Popups are in, especially this time of year. During the holiday shopping season (and the sale season immediately after), retailers are eager to book small popups to offer their customers variety. Small, unknown retailers without a big-name presence have the chance to really impact customers and test their market.
But popups aren’t just for the holidays. In towns across the nation with large swaths of empty retail space in their downtown areas, cities and small business owners have been discovering the benefits of brick and mortar through holiday popups. In South Bend, IN, the city sponsored local retailers to host holiday popups in vacant downtown retail space, and many of them now want to stay. “We’re making enough money to sustain ourselves without [the city’s] help, which is really nice,” Diana Palomo, co-owner of Pigeon and the Hen Pottery, told a local reporter. “Two weeks before Christmas, things really started flying off the shelves. Even a week before Christmas.”
That’s good news for downtown areas that have been blighted in recent years by foreclosure crises and the decline of city centers in the post-industrial landscape. The humble popup shop can do wonders to revitalize areas that are still on the edge economically, where long-term tenants are hesitant to commit. This is true all over the world: popups are harbingers of greater things. Check out Sydney, Australia, where holiday shops have ignited a “retail renaissance.” Sarah Whyte reports: “Walking down Oxford Street in Paddington less than two years ago was a painful experience for any avid shopper, with ‘for lease’ signs and graffiti dominating the once high-end shopping precinct. But the luxury boutiques, including Camilla and Willow, have been quietly re-entering Paddington. And the catalyst has been pop-up shops along with the cheap rental that comes with them.”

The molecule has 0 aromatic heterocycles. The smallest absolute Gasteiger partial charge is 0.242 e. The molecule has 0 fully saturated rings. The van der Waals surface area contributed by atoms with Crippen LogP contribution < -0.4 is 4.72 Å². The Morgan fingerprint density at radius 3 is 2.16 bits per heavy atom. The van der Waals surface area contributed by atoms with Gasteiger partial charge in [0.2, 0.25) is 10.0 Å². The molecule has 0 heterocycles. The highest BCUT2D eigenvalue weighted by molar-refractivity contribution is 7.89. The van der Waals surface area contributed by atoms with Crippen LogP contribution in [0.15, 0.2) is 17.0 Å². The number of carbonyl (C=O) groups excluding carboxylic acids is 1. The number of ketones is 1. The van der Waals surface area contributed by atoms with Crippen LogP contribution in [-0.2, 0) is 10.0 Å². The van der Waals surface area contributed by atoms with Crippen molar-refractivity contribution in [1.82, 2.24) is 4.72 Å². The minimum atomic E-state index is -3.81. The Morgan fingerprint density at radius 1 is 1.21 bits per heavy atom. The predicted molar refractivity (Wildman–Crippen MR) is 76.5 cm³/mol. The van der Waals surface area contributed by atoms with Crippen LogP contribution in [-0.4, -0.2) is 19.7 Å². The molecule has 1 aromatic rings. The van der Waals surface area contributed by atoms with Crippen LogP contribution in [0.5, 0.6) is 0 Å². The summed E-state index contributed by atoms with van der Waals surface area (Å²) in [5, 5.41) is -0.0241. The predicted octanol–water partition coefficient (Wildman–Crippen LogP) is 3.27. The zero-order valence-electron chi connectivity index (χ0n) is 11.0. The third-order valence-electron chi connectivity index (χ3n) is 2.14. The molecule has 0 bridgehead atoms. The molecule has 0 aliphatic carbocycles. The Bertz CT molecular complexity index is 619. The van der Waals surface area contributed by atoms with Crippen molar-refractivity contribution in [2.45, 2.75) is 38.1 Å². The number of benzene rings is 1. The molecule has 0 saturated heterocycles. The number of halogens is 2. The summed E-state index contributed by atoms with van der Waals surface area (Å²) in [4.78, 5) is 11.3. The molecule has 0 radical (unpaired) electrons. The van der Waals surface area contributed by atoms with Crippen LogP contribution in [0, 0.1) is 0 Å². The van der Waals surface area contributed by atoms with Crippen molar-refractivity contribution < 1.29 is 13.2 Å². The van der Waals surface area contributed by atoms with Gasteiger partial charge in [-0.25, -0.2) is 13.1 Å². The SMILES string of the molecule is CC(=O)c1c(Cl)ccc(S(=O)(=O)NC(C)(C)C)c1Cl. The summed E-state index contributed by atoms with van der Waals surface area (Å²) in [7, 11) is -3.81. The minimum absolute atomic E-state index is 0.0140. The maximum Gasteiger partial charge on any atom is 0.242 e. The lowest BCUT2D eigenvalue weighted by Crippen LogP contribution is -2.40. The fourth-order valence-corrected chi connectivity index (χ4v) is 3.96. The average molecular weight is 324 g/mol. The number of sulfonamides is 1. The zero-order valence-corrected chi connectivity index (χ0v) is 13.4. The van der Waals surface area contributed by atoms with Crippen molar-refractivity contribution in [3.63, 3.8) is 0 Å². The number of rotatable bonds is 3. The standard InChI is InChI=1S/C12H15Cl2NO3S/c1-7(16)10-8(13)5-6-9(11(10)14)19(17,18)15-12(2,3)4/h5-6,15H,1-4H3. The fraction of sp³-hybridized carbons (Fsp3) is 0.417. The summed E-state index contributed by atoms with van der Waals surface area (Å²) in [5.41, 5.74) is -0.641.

Landlords who open up to the idea of short-term retail aren’t just helping themselves toward an eventual long-term tenant, they’re also contributing to the revitalization of blighted neighborhoods. Vacant land in so-called “legacy cities,” where industry once boomed but now the economy struggles along, is a huge problem in America. Just take a look at Possible City‘s map of vacant property in Philadelphia. This city alone has about 40,000 vacant spaces. Imagine if there were an easy way for city land banks (and landlords who want to contribute to the thriving of neighborhoods) to bring small businesses into these spaces for the short term. The movement could jumpstart the revitalization of the whole area. And it benefits the landlords, too: as Kendra Brill told us earlier this week, landlords who accept a temporary tenant at a reduced rate are more likely to find a permanent one paying market rate.
Philly’s not the only city where this transformation is happening. Take a look at Detroit, for instance: a city with a well-known problem of vacant and abandoned space. Various new and creative efforts, including a land bank and a popup initiative, are contributing to revitalization efforts.
ShareMySpace provides an easy, accessible platform for designers, artists, and small business owners to find and book a vacant space. If you’re not familiar, check us out! Next week we’ll be talking to more Philadelphia designers and retailers about their experiences with popup and temporary locations…stay tuned.